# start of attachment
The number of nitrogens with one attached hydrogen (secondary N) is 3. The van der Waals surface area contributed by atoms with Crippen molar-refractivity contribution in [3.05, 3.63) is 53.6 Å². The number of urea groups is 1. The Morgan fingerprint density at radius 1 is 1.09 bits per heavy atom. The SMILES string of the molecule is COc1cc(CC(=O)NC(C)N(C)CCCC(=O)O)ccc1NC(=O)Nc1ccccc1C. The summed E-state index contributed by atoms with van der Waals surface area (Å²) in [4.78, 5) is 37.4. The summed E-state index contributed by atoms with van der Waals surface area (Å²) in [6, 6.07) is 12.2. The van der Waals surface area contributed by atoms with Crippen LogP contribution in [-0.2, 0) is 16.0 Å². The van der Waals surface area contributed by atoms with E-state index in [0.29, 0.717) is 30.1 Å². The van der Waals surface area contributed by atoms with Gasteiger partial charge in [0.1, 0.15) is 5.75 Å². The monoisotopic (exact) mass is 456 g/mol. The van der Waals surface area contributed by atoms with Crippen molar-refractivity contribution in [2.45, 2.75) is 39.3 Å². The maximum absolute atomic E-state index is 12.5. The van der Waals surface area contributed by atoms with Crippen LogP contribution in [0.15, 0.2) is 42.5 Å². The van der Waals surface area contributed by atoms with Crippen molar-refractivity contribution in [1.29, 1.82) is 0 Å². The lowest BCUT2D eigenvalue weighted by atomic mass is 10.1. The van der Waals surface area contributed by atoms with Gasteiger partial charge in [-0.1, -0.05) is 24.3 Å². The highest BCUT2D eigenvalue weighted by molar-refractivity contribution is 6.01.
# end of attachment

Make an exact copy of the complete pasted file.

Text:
The number of nitrogens with one attached hydrogen (secondary N) is 3. The van der Waals surface area contributed by atoms with Crippen molar-refractivity contribution in [3.05, 3.63) is 53.6 Å². The number of urea groups is 1. The Morgan fingerprint density at radius 1 is 1.09 bits per heavy atom. The SMILES string of the molecule is COc1cc(CC(=O)NC(C)N(C)CCCC(=O)O)ccc1NC(=O)Nc1ccccc1C. The summed E-state index contributed by atoms with van der Waals surface area (Å²) in [4.78, 5) is 37.4. The summed E-state index contributed by atoms with van der Waals surface area (Å²) in [6, 6.07) is 12.2. The van der Waals surface area contributed by atoms with Crippen LogP contribution in [-0.2, 0) is 16.0 Å². The van der Waals surface area contributed by atoms with E-state index in [0.29, 0.717) is 30.1 Å². The van der Waals surface area contributed by atoms with Gasteiger partial charge in [0.1, 0.15) is 5.75 Å². The monoisotopic (exact) mass is 456 g/mol. The van der Waals surface area contributed by atoms with Crippen molar-refractivity contribution in [2.45, 2.75) is 39.3 Å². The maximum absolute atomic E-state index is 12.5. The van der Waals surface area contributed by atoms with Crippen LogP contribution in [0.15, 0.2) is 42.5 Å². The van der Waals surface area contributed by atoms with Crippen molar-refractivity contribution in [1.29, 1.82) is 0 Å². The lowest BCUT2D eigenvalue weighted by atomic mass is 10.1. The van der Waals surface area contributed by atoms with Gasteiger partial charge in [-0.1, -0.05) is 24.3 Å². The highest BCUT2D eigenvalue weighted by molar-refractivity contribution is 6.01.